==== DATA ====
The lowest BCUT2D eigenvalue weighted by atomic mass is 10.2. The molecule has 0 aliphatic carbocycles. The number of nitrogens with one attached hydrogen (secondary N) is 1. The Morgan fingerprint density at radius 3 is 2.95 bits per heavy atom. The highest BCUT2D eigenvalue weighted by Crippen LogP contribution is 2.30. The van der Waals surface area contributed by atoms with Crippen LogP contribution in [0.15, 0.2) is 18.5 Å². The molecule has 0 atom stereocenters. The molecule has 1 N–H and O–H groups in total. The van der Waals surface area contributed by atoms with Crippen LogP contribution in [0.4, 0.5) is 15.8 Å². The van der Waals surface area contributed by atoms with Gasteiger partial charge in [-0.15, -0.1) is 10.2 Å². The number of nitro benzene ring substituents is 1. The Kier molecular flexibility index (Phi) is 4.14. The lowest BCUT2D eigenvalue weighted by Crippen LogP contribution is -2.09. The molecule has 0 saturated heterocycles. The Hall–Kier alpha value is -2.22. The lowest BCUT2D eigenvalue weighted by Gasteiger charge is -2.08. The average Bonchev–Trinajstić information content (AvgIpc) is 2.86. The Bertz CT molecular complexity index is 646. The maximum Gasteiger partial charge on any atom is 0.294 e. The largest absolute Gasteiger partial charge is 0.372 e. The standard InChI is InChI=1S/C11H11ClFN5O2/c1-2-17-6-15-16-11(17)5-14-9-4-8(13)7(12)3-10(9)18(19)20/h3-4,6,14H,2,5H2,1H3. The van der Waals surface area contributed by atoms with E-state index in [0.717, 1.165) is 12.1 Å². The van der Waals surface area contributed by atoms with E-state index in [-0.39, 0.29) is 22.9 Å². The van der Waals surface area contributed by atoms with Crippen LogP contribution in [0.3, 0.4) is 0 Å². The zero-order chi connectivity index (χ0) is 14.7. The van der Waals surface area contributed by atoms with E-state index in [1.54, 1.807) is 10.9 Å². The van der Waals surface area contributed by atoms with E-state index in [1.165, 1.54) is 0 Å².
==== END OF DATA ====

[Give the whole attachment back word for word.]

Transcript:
The lowest BCUT2D eigenvalue weighted by atomic mass is 10.2. The molecule has 0 aliphatic carbocycles. The number of nitrogens with one attached hydrogen (secondary N) is 1. The Morgan fingerprint density at radius 3 is 2.95 bits per heavy atom. The highest BCUT2D eigenvalue weighted by Crippen LogP contribution is 2.30. The van der Waals surface area contributed by atoms with Crippen LogP contribution in [0.15, 0.2) is 18.5 Å². The molecule has 0 atom stereocenters. The molecule has 1 N–H and O–H groups in total. The van der Waals surface area contributed by atoms with Crippen LogP contribution in [0.4, 0.5) is 15.8 Å². The van der Waals surface area contributed by atoms with Gasteiger partial charge in [-0.15, -0.1) is 10.2 Å². The number of nitro benzene ring substituents is 1. The Kier molecular flexibility index (Phi) is 4.14. The lowest BCUT2D eigenvalue weighted by Crippen LogP contribution is -2.09. The molecule has 0 saturated heterocycles. The Hall–Kier alpha value is -2.22. The lowest BCUT2D eigenvalue weighted by Gasteiger charge is -2.08. The average Bonchev–Trinajstić information content (AvgIpc) is 2.86. The Bertz CT molecular complexity index is 646. The maximum Gasteiger partial charge on any atom is 0.294 e. The largest absolute Gasteiger partial charge is 0.372 e. The standard InChI is InChI=1S/C11H11ClFN5O2/c1-2-17-6-15-16-11(17)5-14-9-4-8(13)7(12)3-10(9)18(19)20/h3-4,6,14H,2,5H2,1H3. The van der Waals surface area contributed by atoms with E-state index in [0.717, 1.165) is 12.1 Å². The van der Waals surface area contributed by atoms with E-state index in [-0.39, 0.29) is 22.9 Å². The van der Waals surface area contributed by atoms with Crippen LogP contribution in [0.3, 0.4) is 0 Å². The zero-order chi connectivity index (χ0) is 14.7. The van der Waals surface area contributed by atoms with E-state index in [1.54, 1.807) is 10.9 Å². The van der Waals surface area contributed by atoms with E-state index in [1.165, 1.54) is 0 Å².